In the important first 12 months of the COVID-19 pandemic, we believe that the two major healthcare mistakes made by the CDC and WHO were:
1. Spreading disinformation about the non-respiratory spread of COVID-19 (this post).
2. Not prioritizing individual risk levels for who is at greatest risk for severe disease (next post).
In March 2020, I was criticized by friends who work in medicine for wearing a mask in the car while bringing my college student home from the airport. I am still shocked that:
- The White House Chief Medical Advisor stressed that COVID-19 was primarily spread by non-airborne transmission up until September 2020, when the CDC finally DID state the importance of airborne transmission – only to remove the statement. Finally, on May 7, 2021 (~18 months since the COVID-19 Pandemic began), the CDC acknowledged that aerosol inhalation is important for transmission.
- In March 2020, The WHO also emphatically stated that COVID-19 was not spread by airborne transmission. It took until March, 2022 for the WHO to correct their guidance.
- Many of our colleagues who work in medicine put aside their medical training and believed that COVID-19 was primarily non-airborne transmitted. Of course, I dismissed the fallacy that COVID-19 was primarily spread via droplets that people then somehow touched and put on their face. Of course it was airborne (aerosols). That is how respiratory diseases tend to spread.
A fascinating review article by Jimenez, et al.
published in August 2022 by the Intern J Indoor Environ Health, details the historical thinking of airborne diseases. Hippocrates understood airborne diseases in 400 BC, but the WHO could not understand this until 2022. The main reason is the misconception that a respiratory drop could not stay airborne if it was greater than 5 microns. In the 1960’s
, doctors insisted that the only disease that was transmitted by airborne particles was tuberculosis.
A respiratory particle the size of 5 microns has been the cut point for airborne diseases, although it was never validated. It was always just considered the “gold standard” by which a disease could be transmitted by air – or not. The confusion is complicated by the following variables that compound a static cut point
of 5 microns (whether it can travel by air or not):
Aerosols smaller than 5 microns can linger in the air
Aerosols can accumulate in poorly ventilated spaces
Aerosols can be inhaled at both long and short-ranges
Particles as large as 100 microns can remain suspended in air for >5 seconds and can travel beyond 1 meter
The number and viral load of aerosols produced from speaking and other expiratory activities are typically much HIGHER than from droplets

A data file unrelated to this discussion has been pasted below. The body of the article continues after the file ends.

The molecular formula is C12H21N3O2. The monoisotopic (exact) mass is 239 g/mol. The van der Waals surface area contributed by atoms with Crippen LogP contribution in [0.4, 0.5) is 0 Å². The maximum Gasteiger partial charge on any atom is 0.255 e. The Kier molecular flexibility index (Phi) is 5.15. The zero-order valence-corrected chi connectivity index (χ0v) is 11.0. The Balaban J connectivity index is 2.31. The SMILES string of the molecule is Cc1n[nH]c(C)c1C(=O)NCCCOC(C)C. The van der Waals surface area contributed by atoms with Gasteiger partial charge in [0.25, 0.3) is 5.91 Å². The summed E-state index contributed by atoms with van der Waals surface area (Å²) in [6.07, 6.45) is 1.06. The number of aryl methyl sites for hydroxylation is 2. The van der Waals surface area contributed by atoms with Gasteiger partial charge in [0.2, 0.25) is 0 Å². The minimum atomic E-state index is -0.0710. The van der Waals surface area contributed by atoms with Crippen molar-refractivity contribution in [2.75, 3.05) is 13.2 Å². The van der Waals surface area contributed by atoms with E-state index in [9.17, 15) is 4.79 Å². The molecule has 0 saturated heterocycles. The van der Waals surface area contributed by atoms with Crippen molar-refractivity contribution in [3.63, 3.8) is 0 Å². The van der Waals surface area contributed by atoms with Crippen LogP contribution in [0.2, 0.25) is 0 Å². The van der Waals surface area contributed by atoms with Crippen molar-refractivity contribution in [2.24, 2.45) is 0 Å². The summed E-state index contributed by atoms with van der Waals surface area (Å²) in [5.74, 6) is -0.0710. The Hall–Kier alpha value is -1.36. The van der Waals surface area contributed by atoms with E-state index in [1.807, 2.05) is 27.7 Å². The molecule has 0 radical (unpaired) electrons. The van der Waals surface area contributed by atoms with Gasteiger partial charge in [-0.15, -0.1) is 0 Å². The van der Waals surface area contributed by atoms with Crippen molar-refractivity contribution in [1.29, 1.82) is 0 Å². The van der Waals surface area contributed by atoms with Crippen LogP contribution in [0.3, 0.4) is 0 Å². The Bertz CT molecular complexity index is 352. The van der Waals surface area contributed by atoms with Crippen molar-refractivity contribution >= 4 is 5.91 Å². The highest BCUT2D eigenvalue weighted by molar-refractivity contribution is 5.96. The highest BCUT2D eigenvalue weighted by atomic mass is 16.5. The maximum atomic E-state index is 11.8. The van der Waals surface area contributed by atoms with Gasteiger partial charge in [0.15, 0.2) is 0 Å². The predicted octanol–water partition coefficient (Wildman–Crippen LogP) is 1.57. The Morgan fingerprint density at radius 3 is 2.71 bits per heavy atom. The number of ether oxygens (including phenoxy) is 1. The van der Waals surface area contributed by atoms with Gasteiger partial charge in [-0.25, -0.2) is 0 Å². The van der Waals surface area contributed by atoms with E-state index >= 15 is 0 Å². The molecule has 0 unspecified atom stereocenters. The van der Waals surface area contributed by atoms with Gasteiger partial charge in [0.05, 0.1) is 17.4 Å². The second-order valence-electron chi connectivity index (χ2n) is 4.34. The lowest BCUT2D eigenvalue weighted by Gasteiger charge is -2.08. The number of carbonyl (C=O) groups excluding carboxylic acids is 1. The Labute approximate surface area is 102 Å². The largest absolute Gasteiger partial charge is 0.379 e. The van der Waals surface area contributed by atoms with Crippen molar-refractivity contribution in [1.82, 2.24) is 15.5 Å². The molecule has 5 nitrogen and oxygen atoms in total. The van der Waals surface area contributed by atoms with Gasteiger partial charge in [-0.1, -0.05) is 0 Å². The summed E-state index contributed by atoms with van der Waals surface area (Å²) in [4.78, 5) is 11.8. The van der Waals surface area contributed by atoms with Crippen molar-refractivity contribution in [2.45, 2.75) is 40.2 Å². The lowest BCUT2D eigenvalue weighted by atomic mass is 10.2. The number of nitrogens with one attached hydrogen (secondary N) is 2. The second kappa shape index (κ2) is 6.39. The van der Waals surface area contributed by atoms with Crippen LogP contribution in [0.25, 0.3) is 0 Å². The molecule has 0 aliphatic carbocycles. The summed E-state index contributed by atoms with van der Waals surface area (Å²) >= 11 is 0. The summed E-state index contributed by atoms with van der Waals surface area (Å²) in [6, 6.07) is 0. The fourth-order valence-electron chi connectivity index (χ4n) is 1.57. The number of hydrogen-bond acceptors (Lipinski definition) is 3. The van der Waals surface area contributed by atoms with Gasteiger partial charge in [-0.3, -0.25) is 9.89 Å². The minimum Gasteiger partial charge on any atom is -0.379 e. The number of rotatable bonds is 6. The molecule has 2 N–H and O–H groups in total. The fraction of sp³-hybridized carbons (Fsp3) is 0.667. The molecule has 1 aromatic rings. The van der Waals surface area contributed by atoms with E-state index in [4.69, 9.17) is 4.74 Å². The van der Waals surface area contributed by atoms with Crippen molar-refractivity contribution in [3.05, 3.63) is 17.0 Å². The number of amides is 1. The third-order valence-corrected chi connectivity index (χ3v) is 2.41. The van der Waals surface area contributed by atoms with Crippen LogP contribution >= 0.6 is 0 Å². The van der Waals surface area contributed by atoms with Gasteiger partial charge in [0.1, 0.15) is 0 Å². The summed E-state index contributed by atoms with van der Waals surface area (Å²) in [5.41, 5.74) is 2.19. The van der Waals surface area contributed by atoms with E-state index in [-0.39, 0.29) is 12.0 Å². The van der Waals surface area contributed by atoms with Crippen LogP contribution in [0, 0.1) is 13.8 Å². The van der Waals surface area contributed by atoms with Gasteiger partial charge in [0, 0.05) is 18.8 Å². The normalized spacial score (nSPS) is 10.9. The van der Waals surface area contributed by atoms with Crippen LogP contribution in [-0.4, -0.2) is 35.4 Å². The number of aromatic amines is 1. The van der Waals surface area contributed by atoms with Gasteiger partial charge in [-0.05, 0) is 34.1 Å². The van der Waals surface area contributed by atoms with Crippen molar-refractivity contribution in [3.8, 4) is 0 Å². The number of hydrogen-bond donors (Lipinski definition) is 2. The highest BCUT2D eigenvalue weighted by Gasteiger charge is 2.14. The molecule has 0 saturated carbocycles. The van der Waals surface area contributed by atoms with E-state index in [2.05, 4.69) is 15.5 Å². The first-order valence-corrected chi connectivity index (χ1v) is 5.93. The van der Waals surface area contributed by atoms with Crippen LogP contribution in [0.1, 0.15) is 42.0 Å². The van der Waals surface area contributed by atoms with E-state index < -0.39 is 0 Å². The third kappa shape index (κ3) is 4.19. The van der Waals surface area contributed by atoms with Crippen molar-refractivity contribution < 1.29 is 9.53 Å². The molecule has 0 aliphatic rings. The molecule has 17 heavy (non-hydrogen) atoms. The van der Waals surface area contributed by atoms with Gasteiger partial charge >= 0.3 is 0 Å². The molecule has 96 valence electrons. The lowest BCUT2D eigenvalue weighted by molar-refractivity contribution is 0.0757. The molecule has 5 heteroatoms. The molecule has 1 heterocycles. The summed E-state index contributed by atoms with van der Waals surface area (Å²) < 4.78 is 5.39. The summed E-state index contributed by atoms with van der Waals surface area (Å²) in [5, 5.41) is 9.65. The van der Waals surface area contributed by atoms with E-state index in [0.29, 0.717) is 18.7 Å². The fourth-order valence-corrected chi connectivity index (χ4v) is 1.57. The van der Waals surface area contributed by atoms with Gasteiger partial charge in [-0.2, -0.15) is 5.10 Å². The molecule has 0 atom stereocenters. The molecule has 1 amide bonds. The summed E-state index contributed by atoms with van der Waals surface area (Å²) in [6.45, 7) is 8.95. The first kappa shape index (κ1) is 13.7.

The conundrum involves determining if a disease is primarily spread by airborne or respiratory droplets. One could blame decisions made by the CDC & WHO on the dearth of studies in the last two decades about the impact of airborne vs. droplet transmitted diseases. However, the Fitzpatrick team questions this argument. COVID-19 is a common cold coronavirus similar to SARS. SARS was recognized by the WHO
as an airborne virus. In fact, an August 2021 SCRIPPS article
stated that SARS, MERS, influenza, measles and rhinoviruses all spread via aerosols that can build up indoors and linger in the air for hours.
It’s also about viral load. Back in May 2020
, the Fitzpatrick team posted the importance of viral load and immunity (or no immunity). Although Omicron strains have become increasingly easier to contract, this refers to how much of the infection a person needs for it to become infectious. As we posted, when someone sneezes, up to 20 million particles can be released. How many particles will fall to the ground and how many will stay suspended in the air? That is the question that needs to be answered.WHY it matters: Health Policy Decisions.
In May 2020, I attended a local city council meeting. All of the tables were being vigorously scrubbed down with alcohol, yet no one (except myself) wore a mask. Lysol wipes and alcohol were in extremely high demand (always out of stock), as we were continuously lectured that this was HOW TO PREVENT COVID-19. The risk of airborne transmission
from sneezes, etc. absolutely dwarfs the risk of transmission from touching contaminated surfaces.
- Misplaced dollars were spent creating plexiglass barriers in countless schools and offices. This was usually a bad idea because it prevented ventilation/airflow and allowed large build-ups of contaminants in confined spaces.
- Faster acceptance of airborne transmission should have made more LOGICAL guidelines that distinguished outdoor events vs. indoor events.
Our Recent Posts:COVID-19 Round 2: ReinfectionThe Unseasonal Cold and Flu (Season)Kevin Fitzpatrick, President at Fitzpatrick Translational Science, Inc.